RULE 23. The council of legal education shall consist of twenty benchers, five to be nominated by each inn of court, of whom four shall be a quorum. The members of the council shall remain in office for two years, and each inn shall have power to fill up any vacancy that may occur in the number of its nominees during that period. To this council shall be intrusted the power and duty of superintending the education and examination of students and of arranging and settling the details of the several measures which may be deemed necessary to be adopted for those purposes or in relation thereto, and such other matters, as are herein in that behalf mentioned.


RULE 24. A permanent committee of eight members shall be appointed by the council, to be called the committee of education and examination, of whom three shall be a quorum. Two members of such committee, to be selected by the committee, shall go out of office at the end of two years from the 11th of January, 1975, and two members, to be selected in like manner, shall go out at the end of every succeeding two years. No member going out shall be reëligible until he has been at least one year out of office.

RULE 25. The committee shall, subject to the control of the council, superintend and direct the education and examination of students and all matters of detail in respect to such education and examination.


RULE 35. The council shall appoint so many examiners, not exceeding six, and so many assistant examiners as may from time to time be necessary, who shall hold office during the pleasure of the council. No examiner shall hold office for more than three years consecutively, nor shall he, after he has held office for that period, be reëligible until he has been at least one year out of office.

RULE 39. In every year after the second two of the examiners to be selected by the council shall retire.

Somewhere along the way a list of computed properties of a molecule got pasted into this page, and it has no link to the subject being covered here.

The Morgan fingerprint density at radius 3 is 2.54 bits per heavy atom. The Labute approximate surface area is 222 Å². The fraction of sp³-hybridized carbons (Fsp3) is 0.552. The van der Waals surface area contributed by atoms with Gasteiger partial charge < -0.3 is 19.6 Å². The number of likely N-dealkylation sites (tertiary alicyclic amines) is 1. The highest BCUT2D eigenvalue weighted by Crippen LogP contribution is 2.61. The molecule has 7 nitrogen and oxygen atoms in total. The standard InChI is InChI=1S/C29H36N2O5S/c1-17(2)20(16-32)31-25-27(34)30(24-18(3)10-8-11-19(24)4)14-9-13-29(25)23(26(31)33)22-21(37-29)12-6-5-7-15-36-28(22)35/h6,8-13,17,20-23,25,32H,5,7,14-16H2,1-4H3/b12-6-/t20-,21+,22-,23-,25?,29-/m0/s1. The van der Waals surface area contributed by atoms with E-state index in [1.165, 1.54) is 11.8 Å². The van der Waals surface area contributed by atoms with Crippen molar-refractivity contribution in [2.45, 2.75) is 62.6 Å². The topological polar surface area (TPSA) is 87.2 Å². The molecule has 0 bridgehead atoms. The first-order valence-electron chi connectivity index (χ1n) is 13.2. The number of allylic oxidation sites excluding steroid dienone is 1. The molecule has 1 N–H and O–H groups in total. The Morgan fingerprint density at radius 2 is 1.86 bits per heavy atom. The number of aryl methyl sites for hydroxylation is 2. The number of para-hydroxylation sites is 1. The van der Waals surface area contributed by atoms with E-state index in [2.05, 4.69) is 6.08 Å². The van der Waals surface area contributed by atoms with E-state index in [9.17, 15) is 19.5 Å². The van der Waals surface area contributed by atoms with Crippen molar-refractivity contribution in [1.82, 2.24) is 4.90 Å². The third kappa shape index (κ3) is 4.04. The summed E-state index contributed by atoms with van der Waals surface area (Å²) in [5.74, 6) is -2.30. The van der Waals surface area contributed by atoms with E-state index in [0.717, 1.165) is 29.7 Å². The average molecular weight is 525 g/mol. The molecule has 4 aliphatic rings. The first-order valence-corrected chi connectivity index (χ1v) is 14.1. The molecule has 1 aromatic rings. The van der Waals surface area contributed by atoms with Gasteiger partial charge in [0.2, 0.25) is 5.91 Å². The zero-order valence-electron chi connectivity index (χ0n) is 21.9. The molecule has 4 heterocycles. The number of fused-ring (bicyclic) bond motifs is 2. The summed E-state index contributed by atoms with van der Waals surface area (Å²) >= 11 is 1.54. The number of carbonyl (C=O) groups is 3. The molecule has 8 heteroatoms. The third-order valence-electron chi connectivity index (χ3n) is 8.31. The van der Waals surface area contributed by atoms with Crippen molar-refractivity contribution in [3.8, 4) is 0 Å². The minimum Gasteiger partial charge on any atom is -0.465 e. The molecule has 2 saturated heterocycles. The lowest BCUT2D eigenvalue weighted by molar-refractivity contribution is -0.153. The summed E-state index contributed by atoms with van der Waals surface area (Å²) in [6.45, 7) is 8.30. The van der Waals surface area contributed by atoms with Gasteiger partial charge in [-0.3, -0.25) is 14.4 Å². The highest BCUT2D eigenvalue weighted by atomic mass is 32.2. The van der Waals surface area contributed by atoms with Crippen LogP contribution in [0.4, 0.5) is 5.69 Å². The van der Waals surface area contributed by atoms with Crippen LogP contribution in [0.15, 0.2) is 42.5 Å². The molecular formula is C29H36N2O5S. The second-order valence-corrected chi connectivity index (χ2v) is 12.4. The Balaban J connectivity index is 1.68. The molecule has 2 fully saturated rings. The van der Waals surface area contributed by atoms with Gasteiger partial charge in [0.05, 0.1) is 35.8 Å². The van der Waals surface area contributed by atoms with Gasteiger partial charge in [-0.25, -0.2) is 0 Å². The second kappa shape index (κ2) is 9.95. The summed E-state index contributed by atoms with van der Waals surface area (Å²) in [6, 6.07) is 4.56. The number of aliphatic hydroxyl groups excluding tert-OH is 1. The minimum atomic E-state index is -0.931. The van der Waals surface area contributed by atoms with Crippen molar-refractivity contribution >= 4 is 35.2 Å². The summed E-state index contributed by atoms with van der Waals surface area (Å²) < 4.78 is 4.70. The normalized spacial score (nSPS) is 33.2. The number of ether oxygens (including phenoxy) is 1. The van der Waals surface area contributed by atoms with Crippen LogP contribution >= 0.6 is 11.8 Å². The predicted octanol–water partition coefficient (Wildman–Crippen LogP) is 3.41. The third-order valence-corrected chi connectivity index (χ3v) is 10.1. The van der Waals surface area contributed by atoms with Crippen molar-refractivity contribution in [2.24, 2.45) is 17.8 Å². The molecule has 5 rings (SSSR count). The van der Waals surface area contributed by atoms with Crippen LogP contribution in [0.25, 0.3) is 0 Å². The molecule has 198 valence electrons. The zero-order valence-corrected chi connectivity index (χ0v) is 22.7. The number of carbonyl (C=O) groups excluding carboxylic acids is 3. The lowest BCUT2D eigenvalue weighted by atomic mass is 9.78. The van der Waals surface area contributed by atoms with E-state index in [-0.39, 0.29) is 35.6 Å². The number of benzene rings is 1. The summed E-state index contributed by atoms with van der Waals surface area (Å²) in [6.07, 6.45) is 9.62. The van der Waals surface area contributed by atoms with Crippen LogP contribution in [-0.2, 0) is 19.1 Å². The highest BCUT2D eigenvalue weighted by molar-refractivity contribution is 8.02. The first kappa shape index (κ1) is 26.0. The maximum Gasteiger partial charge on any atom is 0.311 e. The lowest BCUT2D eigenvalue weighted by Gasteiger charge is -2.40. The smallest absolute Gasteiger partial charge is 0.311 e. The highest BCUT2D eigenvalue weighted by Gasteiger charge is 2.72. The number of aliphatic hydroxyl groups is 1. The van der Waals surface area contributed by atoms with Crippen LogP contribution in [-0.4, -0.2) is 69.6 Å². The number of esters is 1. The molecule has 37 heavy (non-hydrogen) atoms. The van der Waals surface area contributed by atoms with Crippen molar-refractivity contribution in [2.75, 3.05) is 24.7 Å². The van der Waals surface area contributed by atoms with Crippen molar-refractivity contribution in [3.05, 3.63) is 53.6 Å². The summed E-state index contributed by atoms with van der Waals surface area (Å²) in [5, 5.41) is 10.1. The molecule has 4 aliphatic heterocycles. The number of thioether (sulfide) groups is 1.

RULE 40. Each examiner shall receive a salary of one hundred and twenty guineas a year, and each assistant examiner a fee not exceed. ing twenty guineas for each examination.

RULE 41. No member of the council, and no person who is, or within two years has been, a professor appointed by the council, shall be eligible as an examiner.


RULE 42. The subjects for examination shall be the following:

(1) Jurisprudence, including international law, public and private; (2) the Roman civil law; (3) constitutional law and legal history; (4) common law; (5) equity; (6) the law of real and personal property; (7) criminal law.

RULE 43. No student shall receive from the council the certificate of fitness for call to the bar required by the four terms of court unless he shall have passed a satisfactory examination in the following subjects, viz: (1) Roman civil law; (2) the law of real and personal property; (3) common law, and (4) equity.

RULE 41. No student shall be examined for call to the bar until he shall have kept nine terms; but students shall have the option of pass. ing the examination in Roman civil law, required by Rule 13, at any time after having kept four terms.

RULE 45. The council may accept as an equivalent for the examination in any of the subjects mentioned in Rule 43, other than common law and equity

1. A degree granted by any university within the British dominions for which the qualifying examination was in law;